Market Report: Broker's gloom casts shadow over Unilever

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The Independent Online

As blue chips continued their march higher, Unilever was left behind yesterday after a rather damning note on the consumer goods giant from Merrill Lynch.

As blue chips continued their march higher, Unilever was left behind yesterday after a rather damning note on the consumer goods giant from Merrill Lynch. The broker is not at all optimistic about Unilever's prospects in the short term as the company prepares to unveil its full year results on 10 February.

Urging investors to sell the stock ahead of the news, Merrill argued that the maker of Persil washing powder to Magnum ice creams will struggle to hit its 3 to 5 per cent sales growth targets going forward. It believes that organic sales growth of 2 to 4 per cent is much more realistic and this of course does not bode well for Unilever shares.

Despite constant attempts by the group's management to pep up its flagging growth rate, Merrill is unconvinced that enough has been done. "The deterioration in Unilever's growth has not been fully explained by the management and until this cause has been pinpointed, they will not be able to fix it," said the broker as it slashed its earnings forecasts.

And there was a warning from Merrill to those hoping for a share buyback from Unilever in 2005. Given the company's plans to re-purchase its preference stock and its weakening profit margins, the broker fears that Unilever will struggle to generate enough cash to also support a share buyback after paying shareholders their dividend.

Unilever closed 3p weaker at 504.5p while the FTSE 100 rose 25.9 points to 4,846.7. The usual direction offered by Wall Street was absent yesterday as financial markets across the Atlantic were closed for the Martin Luther King holiday. The mining sector once again led blue chips higher as Xstrata rose 44p to 930p, Antofagasta added 49p to 1,141p, BHP Billiton improved 16.5p to 642p and Rio Tinto jumped 40p to 1,590p.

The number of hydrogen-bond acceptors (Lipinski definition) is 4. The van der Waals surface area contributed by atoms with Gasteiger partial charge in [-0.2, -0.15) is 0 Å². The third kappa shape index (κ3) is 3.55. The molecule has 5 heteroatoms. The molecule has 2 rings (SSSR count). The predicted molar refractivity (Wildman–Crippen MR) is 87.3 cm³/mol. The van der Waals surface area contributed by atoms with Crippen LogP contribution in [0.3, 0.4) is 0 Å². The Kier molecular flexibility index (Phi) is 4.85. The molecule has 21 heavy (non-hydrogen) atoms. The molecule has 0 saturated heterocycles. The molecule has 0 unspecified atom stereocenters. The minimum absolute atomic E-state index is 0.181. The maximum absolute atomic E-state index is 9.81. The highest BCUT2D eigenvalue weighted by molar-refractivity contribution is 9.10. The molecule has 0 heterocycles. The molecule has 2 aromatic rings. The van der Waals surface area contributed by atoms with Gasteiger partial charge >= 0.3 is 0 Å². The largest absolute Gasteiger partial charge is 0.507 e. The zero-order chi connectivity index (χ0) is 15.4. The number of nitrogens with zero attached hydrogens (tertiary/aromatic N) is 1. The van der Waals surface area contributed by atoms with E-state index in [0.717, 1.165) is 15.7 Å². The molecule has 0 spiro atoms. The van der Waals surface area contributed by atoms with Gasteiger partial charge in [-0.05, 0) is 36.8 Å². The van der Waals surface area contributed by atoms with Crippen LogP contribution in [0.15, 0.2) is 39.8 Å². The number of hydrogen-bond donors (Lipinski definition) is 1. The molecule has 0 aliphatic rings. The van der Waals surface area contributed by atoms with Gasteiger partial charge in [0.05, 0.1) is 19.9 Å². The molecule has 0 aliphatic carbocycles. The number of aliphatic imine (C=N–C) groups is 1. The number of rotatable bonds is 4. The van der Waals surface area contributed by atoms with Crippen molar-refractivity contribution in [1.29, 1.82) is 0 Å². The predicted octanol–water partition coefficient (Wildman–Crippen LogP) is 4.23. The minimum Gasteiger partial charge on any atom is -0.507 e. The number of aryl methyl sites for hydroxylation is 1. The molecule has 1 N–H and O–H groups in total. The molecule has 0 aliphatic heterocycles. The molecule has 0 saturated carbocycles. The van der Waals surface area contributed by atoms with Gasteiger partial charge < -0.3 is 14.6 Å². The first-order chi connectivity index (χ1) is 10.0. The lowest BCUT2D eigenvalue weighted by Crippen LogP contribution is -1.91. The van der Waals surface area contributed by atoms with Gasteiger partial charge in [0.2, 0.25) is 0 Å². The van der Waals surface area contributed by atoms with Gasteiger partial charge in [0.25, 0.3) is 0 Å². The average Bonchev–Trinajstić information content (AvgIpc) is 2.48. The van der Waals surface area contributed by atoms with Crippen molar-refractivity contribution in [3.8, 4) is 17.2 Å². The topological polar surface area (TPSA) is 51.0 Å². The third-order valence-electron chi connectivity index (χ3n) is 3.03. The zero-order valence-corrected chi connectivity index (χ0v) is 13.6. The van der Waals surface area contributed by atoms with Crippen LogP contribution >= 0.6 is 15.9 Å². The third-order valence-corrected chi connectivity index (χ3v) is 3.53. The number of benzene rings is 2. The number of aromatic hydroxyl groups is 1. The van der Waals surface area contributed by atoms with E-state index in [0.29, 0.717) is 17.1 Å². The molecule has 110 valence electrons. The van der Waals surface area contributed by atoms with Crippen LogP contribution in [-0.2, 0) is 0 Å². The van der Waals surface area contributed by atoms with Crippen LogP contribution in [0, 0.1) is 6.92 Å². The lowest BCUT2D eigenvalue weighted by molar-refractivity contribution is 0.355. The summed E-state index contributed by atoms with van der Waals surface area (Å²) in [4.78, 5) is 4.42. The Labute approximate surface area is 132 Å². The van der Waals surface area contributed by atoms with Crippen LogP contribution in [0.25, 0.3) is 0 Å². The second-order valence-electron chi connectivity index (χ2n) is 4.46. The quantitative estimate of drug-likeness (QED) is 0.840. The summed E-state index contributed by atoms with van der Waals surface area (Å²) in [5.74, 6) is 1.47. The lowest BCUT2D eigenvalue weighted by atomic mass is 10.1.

BT retreated 1.25p to 212.5p after as Credit Suisse First Boston was heard warning its clients that those expecting the telecom group to significantly increase its payout to shareholders as a result of a mooted relaxation of its debt targets will be disappointed. CSFB told investors to take profits from the recent outperformance by BT stock.

Mersey Docks fell 23.5p to 937p as the ports operator told the City that the takeover negotiations it is presently holding with a private equity player are unlike to lead to an offer of above 925p a share. Evidence of consolidation in the French retail sector sent Kesa Electricals 1.25p higher to 304.25p. The group owns the BUT and Darty electrical retail chains in France and, according to market professionals, private equity players are very likely to be running the slide rule over both businesses. Back in 2002, Kesa was reported to have had a number of offers for BUT, which is estimated to be worth £460m.

Vague bid speculation again circled Woolworths, 0.5p higher at 39.25p, and Matalan, 2.75p better at 224.75p. Similarly, whispers that ICAP may soon find itself as a takeover target pushed its stock 9p better to 294p.

However, analysts were sceptical on the ICAP front, noting that Michael Spencer, the money broker's chief executive, controls 21 per cent of the company. As a result, any deal would have to be sanctioned by him. There is, of course, the possibility that Mr Spencer might move to take the company private

Kleeneze, the once sleepy catalogue business, rose 24.5p to a fresh high of 191p as brokers the stock to be a major winner in 2005. In the short-term, the prospects for the group's internet based IWantOneofThose.com (IWOOT.com) gadget reseller and its TV shopping channel joint venture, to be launched in March, seem to be causing much of the excitement. IWOOT.com is believed to be the number one player in the market for gadgets, and already profitable, while its TV shopping business is also tipped to be seriously cash generative once up and running.

Trading New Homes debuted on AIM. The company raised £2m at 100p and saw its stock close at 105p. TNH will use the cash to buy and sell soon to be built homes. The group's business model sees it acquiring as yet unbuilt homes from developers at a discount and then selling them to the public at full price. TNH keeps the difference between to two values as profit.

Griffin Mining added 1.75p to 30.5p after strong drilling results from its China zinc mine. The project is expected to start production on time during the spring of this year. Elsewhere in the small-cap mining arena, Mano River Resources, steady at 10.75p, indicated that it had started exploration work at its diamond prospect in Liberia. Sibir Energy held steady at 177.5p despite news that Henry Cameron, its chief executive, had bought 13,800 shares at 177.75p.

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